If a certain Danish brewery did Night Photoshoots …….
Night photoshoots have become all the rage in recent years and now pop up all over the place. However the trend was started at RAF Northolt in West London several years ago. Northolt’s biannual events have become very popular and are now firmly established on the aviation calendar. Chris Wood reports from the latest nightshoot, with additional photography by John Higgins and Neil Dunridge.
The Northolt Night Photoshoots are arranged by Phil Dawe and his small team of helpers. They don’t take place however without the co-operation and support of RAF Northolt, which is an operational airfield catering to a large number of executive jets, including some carrying VIPs. This presents a number of challenges when trying to arrange for hordes of photographers to enter the airfield whilst it is active.
All the monies raised go towards the restoration of Northolt’s Battle of Britain Operations Room, known as Building 27, work which is predominantly carried out by Phil himself.
Building 27 was the ‘Z’ Sector Operations Block, constructed in the inter-war period and being completed in 1928. It was the prototype Second World War Station Sector Operations Room, designed by Air Marshall Hugh Dowding in the mid 1930s as part of the development of Fighter Command and the ‘Dowding System’: a method of communication to allow the various elements of the command chain to communicate efficiently and effectively in the understanding and intercept of enemy aircraft; the first such system in the world. Building 27 functioned as the Sector Operations Block until mid September 1940 when the functions were dispersed off-station for safety, to a temporary operations room near Ruislip Gardens Underground Station. From this time onwards, Building 27 functioned as both a training facility and as the Night Intercept Room, prototyping a methodology for night fighter direction.
The latest event, Night Photoshoot No. XXI (21!) was by far the best, definitely a coming of age! Normally Phil has a wish list of aircraft that he hopes will attend. Regular attendees are used to discovering that the various exotic aircraft that Phil was attempting to entice along to grace Northolt’s concrete, under the lights, have sadly not turned up for some reason or another. Not this time! Every aircraft he’d invited showed up, and boy what a line up! A dozen aircraft were lined up on the apron, with not one, not two, not three but no less than five RAF aircraft in special markings making an appearance.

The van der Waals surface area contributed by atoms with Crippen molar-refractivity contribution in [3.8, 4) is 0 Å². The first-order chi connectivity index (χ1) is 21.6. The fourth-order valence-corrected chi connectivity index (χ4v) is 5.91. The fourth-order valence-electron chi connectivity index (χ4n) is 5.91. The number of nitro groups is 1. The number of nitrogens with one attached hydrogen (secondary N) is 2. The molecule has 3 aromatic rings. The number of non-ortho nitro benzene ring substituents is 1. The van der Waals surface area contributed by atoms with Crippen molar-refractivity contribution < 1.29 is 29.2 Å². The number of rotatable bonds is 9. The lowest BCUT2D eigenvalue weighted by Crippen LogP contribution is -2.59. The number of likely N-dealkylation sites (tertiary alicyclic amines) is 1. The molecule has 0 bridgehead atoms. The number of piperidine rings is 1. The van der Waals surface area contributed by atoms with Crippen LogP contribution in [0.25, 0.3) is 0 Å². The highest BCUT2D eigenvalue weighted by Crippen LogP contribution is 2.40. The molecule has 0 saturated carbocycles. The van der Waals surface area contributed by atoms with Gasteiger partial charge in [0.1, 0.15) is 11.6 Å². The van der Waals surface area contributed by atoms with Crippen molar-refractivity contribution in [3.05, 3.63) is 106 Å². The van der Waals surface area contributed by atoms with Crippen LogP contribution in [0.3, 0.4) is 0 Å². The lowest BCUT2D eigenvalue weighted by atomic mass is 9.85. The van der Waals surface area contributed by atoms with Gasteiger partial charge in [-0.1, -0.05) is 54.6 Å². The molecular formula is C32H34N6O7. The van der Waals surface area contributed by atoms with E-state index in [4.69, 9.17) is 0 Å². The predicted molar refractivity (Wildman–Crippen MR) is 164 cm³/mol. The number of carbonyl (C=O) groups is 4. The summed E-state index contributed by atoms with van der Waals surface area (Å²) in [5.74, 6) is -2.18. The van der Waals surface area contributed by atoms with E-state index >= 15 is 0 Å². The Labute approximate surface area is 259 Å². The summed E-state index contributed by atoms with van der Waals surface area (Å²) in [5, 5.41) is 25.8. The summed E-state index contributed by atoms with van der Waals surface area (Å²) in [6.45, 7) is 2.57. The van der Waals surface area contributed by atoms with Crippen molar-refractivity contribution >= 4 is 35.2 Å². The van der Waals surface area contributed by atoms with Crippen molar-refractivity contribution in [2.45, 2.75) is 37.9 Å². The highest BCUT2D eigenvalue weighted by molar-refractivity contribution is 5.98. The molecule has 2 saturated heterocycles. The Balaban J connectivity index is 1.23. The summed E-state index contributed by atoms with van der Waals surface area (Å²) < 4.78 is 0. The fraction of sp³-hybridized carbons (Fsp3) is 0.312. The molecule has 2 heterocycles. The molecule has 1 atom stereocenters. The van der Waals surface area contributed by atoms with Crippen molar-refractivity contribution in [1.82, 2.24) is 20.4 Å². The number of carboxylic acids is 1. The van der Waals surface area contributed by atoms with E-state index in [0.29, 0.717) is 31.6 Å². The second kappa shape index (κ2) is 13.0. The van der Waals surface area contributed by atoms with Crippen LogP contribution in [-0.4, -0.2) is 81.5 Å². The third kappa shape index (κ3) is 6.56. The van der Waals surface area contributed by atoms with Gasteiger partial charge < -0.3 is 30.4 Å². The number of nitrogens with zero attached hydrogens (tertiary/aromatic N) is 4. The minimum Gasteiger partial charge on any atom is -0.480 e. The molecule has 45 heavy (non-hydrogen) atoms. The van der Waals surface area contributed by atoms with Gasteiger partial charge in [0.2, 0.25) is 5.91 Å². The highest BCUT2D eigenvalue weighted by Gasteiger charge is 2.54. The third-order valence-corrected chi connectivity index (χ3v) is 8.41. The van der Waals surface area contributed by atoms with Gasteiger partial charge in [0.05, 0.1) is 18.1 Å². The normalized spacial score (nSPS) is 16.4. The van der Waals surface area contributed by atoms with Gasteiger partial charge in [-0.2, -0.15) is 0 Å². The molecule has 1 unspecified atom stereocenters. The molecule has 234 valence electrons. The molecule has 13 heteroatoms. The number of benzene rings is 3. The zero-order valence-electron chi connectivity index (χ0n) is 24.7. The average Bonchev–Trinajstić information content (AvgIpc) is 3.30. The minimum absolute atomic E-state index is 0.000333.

As well as the UK, there were aircraft from Ireland, France and Poland, all countries that have been strong supporters of the Photoshoots over the years. The French Army brought a pair of SA342M Gazelles, one of which was in tiger markings left over from this year’s NATO Tiger Meet at Zaragoza in Spain. They were operated by 3 RHC (3 Régiment d’Hélicoptères de Combat) based at Etain/Rouvres in north eastern France.
However, much more unusual was a Pilatus PC-6/B2-H2 Turbo Porter, one of only five operated by the French Army’s ETCM (Escadrille de Transport et de Convoyage de Matérial), based at Montauban in the south of France.
The Irish Air Corps provided one of their CASA CN235Ms from 101 Squadron at Baldonnel.
The Poles brought its bigger brother, the C295M from 13 Eskadra Lotnicza (13 EL) at Krakow.
They also brought a pair of PZL-130TC-II Turbo Orliks from 42 Baza Lotnictwa Szkolnego (42 BLSz) at Radom. The Polish Air Force has a strong connection with Northolt, as their squadrons operated from the airfield during the Second World War, notably during the Battle of Britain, and there is a Polish War Memorial just outside the airfield.
The home team were out in force. A large number of RAF squadrons have recently celebrated their 100th anniversaries, resulting in a number of aircraft being painted in special anniversary schemes. Four of these aircraft made it to Northolt: 32 (The Royal) Squadron’s BAe146 CC2 with anniversary markings was present. Visiting was one of a pair of 45 (Reserve) Squadron King Air 200GTs that carry special markings.
Also visiting was 47 Squadron’s anniversary Hercules C5.
Additionally 27 Squadron’s anniversary Chinook HC4, known as ‘Nellie’, dropped in for a ‘gas and go’.
Another highlight was the desert pink Operation Granby Tornado GR4, affectionately known as ‘Pinky’, which was painted to honour the types 25 years of operational service since the liberation of Kuwait in 1991.
Rounding off the RAF’s contribution, 100 Squadron sent one of their Hawk T1s.
Finally a Puma HC2 from Benson also dropped in for a ‘gas and go’. This aircraft was one of a small number bought from the South African Air Force, and was the last Puma delivered to the RAF.
As usual a number of the aircraft were started up by their crews to provide some more dynamic shots for the photographers. First off was the Hercules.
This was followed by both of the Orliks.
Then it was the King Air’s turn and finally the French, with the tiger Gazelle followed by the Turbo Porter as the finale.
In between the runs, the two Support Helicopter Force aircraft, the Chinook and Puma, departed having sat rotors running for a few minutes. Also heading home was the Irish CASA 235.
Phil and his team are to be congratulated on putting together such a strong line up, and thanks must also be given to the staff at Northolt, the Station Commander Group Captain Dave Manning and all of his team, for allowing the event to take place and helping out on the night. Thanks must also be given to the crews who were willing to hang around and start up their aircraft. In terms of number and quality of participants, Phil will be hard pushed to top this one, if only because the ramp appeared to be full, but he will undoubtedly rise to the challenge. Northolt Night Photoshoot XXII is provisionally planned for March 23rd 2017.